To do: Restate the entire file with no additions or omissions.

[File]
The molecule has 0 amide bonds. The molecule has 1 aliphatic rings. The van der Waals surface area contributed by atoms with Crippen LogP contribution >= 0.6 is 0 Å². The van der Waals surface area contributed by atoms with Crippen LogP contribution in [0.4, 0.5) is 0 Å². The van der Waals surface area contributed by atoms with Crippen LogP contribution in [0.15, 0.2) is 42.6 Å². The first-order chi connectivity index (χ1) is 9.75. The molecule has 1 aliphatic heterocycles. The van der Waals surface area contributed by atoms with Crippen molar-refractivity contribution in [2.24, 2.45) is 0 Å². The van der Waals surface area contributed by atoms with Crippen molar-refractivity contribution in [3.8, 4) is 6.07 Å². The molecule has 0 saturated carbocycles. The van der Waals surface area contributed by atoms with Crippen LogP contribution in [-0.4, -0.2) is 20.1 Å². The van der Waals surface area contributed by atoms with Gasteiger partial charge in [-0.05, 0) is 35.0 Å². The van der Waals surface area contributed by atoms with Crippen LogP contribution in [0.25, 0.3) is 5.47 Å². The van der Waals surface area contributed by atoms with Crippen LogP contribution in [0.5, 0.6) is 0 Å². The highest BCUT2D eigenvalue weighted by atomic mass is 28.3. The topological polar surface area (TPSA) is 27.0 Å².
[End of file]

The molecule has 0 amide bonds. The molecule has 1 aliphatic rings. The van der Waals surface area contributed by atoms with Crippen LogP contribution >= 0.6 is 0 Å². The van der Waals surface area contributed by atoms with Crippen LogP contribution in [0.4, 0.5) is 0 Å². The van der Waals surface area contributed by atoms with Crippen LogP contribution in [0.15, 0.2) is 42.6 Å². The first-order chi connectivity index (χ1) is 9.75. The molecule has 1 aliphatic heterocycles. The van der Waals surface area contributed by atoms with Crippen molar-refractivity contribution in [2.24, 2.45) is 0 Å². The van der Waals surface area contributed by atoms with Crippen molar-refractivity contribution in [3.8, 4) is 6.07 Å². The molecule has 0 saturated carbocycles. The van der Waals surface area contributed by atoms with Crippen LogP contribution in [-0.4, -0.2) is 20.1 Å². The van der Waals surface area contributed by atoms with Gasteiger partial charge in [-0.05, 0) is 35.0 Å². The van der Waals surface area contributed by atoms with Crippen LogP contribution in [0.25, 0.3) is 5.47 Å². The van der Waals surface area contributed by atoms with Crippen LogP contribution in [0.5, 0.6) is 0 Å². The highest BCUT2D eigenvalue weighted by atomic mass is 28.3. The topological polar surface area (TPSA) is 27.0 Å².